‘If you feel stuck in the clouds in your life and can’t see beyond a certain point, just wait and the clouds will clear.’
‘Belonging is a need like water, air and food.’
‘It was walking through nature that made me feel a sense of belonging and did wonders for my well-being’.
‘I longed for vast open spaces, for cliffs and mountains, to breathe deeply in the great outdoors.’
‘I won’t know for sure if Malhamdale is the finest place there is until I have died and seen heaven (assuming they let me at least have a glance), but until that day comes, it will certainly do.’ Bill Bryson
The Inspiration for this walk: ‘I Belong Here’ (2021)
The first thing that struck me when I read this book is how different it is from the typical nature or walking book, in which the writer is communicating (mansplaining even) their expertise and know-how about the outdoors. For Sethi it is almost the opposite, she is happy to admit that she does not know the name of a bird or that she has bought the wrong walking gear. She speaks as a normal person rather than an outward-bound-y, and that is novel and refreshing.
- Terrain: Rugged, steep climbs, potentially very muddy
- Starting point: Malham village
- Distance: 10.9 km (6.8 miles) return
- Walking time: 3 hrs 12 mins
- OS Map: can be found online athttps://explore.osmaps.com/route/11632037/malham-cove–tarn?lat=54.082732&lon=-2.179765&zoom=12.8531&style=Leisure&type=2d
- Facilities: Pub, toilets, Tourist Information in the village
Anita Sethi is a British journalist and writer, born in Manchester. She wrote ‘I Belong Here: A Journey Along the Backbone of Britain’, in 2021, and it was shortlisted for the Wainwright Prize in the Nature Writing category.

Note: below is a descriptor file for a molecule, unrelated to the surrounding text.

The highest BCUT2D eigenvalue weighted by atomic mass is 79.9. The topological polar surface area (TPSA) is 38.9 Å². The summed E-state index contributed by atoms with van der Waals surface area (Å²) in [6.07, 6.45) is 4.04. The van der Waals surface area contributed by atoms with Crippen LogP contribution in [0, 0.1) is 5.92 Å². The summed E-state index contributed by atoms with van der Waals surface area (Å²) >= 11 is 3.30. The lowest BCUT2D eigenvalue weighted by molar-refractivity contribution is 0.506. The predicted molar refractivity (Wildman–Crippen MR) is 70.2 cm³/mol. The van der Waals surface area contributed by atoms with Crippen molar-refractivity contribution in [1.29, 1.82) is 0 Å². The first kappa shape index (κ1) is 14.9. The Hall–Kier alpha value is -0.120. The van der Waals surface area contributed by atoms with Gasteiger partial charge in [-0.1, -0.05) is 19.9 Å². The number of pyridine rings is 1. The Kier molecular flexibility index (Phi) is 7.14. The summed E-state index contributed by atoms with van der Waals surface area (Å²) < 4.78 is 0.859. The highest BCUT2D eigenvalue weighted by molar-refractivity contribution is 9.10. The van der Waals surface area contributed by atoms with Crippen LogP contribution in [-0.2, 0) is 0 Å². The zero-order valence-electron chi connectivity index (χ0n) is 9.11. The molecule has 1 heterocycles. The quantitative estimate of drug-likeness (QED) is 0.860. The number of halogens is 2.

It came about after being racially abused on a train journey through the Pennines, including the bigot’s go-to of ‘go back where you belong’. She was traumatised by the experience but decided to fight back by going exactly where she belonged – into the Pennine hills, for an epic walk that helped her explore her reaction to this incident and other horrors of the day, plus questions of identity, culture, colonialism and beauty.
Sethi makes no secret of her novice status as a walker and naturalist, which makes her account of her expedition that much more relatable. City-dwellers are frequently viewed as interlopers in rural areas, dilettantes of the outdoor world. But, despite aching bones and sporadically waterlogged boots, Sethi is undeterred, finding pleasure in everything from picture-postcard waterfalls and ancient gorges to woodland expanses and tiny pockets of moss, all the while intent on completing her walk and reclaiming her right to roam.
The book is a heartfelt examination of identity, place and belonging, and her discovery of greater peace of mind by drawing on the healing powers of nature.
‘As my physical wellbeing improved with every step, so did my mental wellbeing. Walking in nature is good for mental health because it engages all of our senses. It focuses the mind on the external world, the running water, the sound of the birds, the incredible scenery. It made me see that I was part of something bigger than my own worries.’
This sense of ‘I belong here’ has historical echoes through the ages in the friction between the landed gentry, who own the land and use it, and the masses who want access to it, be it, John Clare, in the eighteenth century or the Ramblers’ movement of the twentieth century. Early in the novel, Sethi references the famous Kinder Scout Trespass of 1932, which helped to open up access to the countryside; ‘a way of saying: I belong here.’ And she draws a comparison between her experience and theirs. Nature never judges our humanity, where we come from or where we are going, and in this sense, it is a very benign force.
We start our walk from the centre of the tiny village of Malham, at the village shop, where we buy chocolate supplies.
The path runs alongside Malham Beck, about which Sethi writes: